Styles of Yoga
In ancient times yoga was often referred to as a tree, a living entity with roots, a trunk, branches, blossoms, and fruit. Hatha yoga is one of six branches; the others include raja, karma, bhakti, jnana, and tantra yoga. Each branch with its unique characteristics and function represents a particular approach to life. Some people may find one particular branch more inviting than another. However, it is important to note that involvement in one of these paths does not preclude activity in any of the others, and in fact you'll find many paths naturally overlapping.
Raja means "royal," and meditation is the focal point of this branch of yoga.
This approach involves strict adherence to the eight "limbs" of yoga as outlined
by Patanajli in the Yoga Sutras. Also found in many other branches of yoga,
these limbs, or stages, follow this order: ethical standards, yama;
self-discipline, niyama; posture, asana; breath extension or control, pranayama;
sensory withdrawl, pratyahara; concentration, dharana; meditation, dhyana; and
ecstasy or final liberation, samadhi.
The next branch is that of karma yoga or the path of service, and none of us can escape this pathway. The principle of karma yoga is that what we experience today is created by our actions in the past. Being aware of this, all of our present efforts become a way to consciously create a future that frees us from being bound by negativity and selfishness.
Karma is the path of self-transcending action. We practice karma yoga whenever we perform our work and live our lives in a selfless fashion and as a way to serve others. Volunteering to serve meals in a soup kitchen or signing up for a stint with the Peace Corps or Habitat for Humanity are prime examples of selfless service associated with the karma yoga path.
Bhakti yoga describes the path of devotion. Seeing the divine in all of creation, bhakti yoga is a positive way to channel the emotions. The path of bhakti provides us with an opportunity to cultivate acceptance and tolerance for everyone we come into contact with.
Bhakti yogis express the devotional nature of their path in their every thought, word, and deed—whether they are taking out the trash or calming the anger of a loved one. Mahatma Gandhi and Martin Luther King, Jr., are prime examples of bhakti yogis. The life and work of Mother Teresa epitomize the combination of the karma and bhakti yoga paths with devotional aspects of bhakti and the selfless service of karma yoga.
If we consider bhakti to be the yoga of the heart, then jnana yoga is the yoga of the mind, of wisdom, the path of the sage or scholar. This path requires development of the intellect through the study of the scriptures and texts of the yogic tradition. The jnana yoga approach is considered the most difficult and at the same time the most direct. It involves serious study and will appeal to those who are more intellectually inclined. Within the context of our Western religious traditions, Kabalistic scholars, Jesuit priests, and Benedictine monks epitomize jnana yogis.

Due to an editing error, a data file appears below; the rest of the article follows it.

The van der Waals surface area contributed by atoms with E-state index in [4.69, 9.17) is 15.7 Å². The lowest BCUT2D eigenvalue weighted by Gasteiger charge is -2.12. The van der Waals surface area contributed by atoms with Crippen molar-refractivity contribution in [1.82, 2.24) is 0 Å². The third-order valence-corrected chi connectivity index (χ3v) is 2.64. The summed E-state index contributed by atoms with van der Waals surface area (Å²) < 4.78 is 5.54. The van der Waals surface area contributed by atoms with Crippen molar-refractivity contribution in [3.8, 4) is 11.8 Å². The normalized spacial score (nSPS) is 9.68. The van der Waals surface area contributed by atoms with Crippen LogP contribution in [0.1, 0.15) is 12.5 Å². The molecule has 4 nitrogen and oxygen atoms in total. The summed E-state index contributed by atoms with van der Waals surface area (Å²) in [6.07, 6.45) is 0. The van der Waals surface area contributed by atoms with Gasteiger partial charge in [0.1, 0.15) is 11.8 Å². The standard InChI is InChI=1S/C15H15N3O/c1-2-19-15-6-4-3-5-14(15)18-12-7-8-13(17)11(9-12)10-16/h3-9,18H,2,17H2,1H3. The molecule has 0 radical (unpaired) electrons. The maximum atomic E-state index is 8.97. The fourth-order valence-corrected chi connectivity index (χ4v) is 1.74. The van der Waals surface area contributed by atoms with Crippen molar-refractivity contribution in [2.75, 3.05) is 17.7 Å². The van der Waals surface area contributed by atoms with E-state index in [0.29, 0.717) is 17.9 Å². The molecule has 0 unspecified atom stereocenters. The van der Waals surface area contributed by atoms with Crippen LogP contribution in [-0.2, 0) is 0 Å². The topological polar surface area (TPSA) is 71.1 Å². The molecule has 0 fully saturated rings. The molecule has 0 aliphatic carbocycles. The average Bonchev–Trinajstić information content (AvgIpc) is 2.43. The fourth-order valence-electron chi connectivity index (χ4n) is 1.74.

Probably the most misunderstood or misinterpreted of all the yogas, tantra, the sixth branch, is the pathway of ritual, which includes consecrated sexuality. The key word here is "consecrated," which means to make sacred, to set apart as something holy or hallowed.
In tantric practice we experience the Divine in everything we do. A reverential attitude is therefore cultivated, encouraging a ritualistic approach to life. It is amusing to note that, although tantra has become associated exclusively with sexual ritual, most tantric schools actually recommend a celibate lifestyle.
In essence, tantra is the most esoteric of the six major branches. It will
appeal to those yogis who enjoy ceremony and relate to the feminine principle of
the cosmos, which yogis call shakti. If you see—and are deeply moved by—the
significance behind celebration and ritual (holidays, birthdays, anniversaries,
and other rites of passage), tantra yoga may be for you. Many tantric yogis find
magic in all types of ceremony, whether it be a Japanese tea ceremony, the
consecration of the Eucharist in a Catholic mass, or the consummation of a
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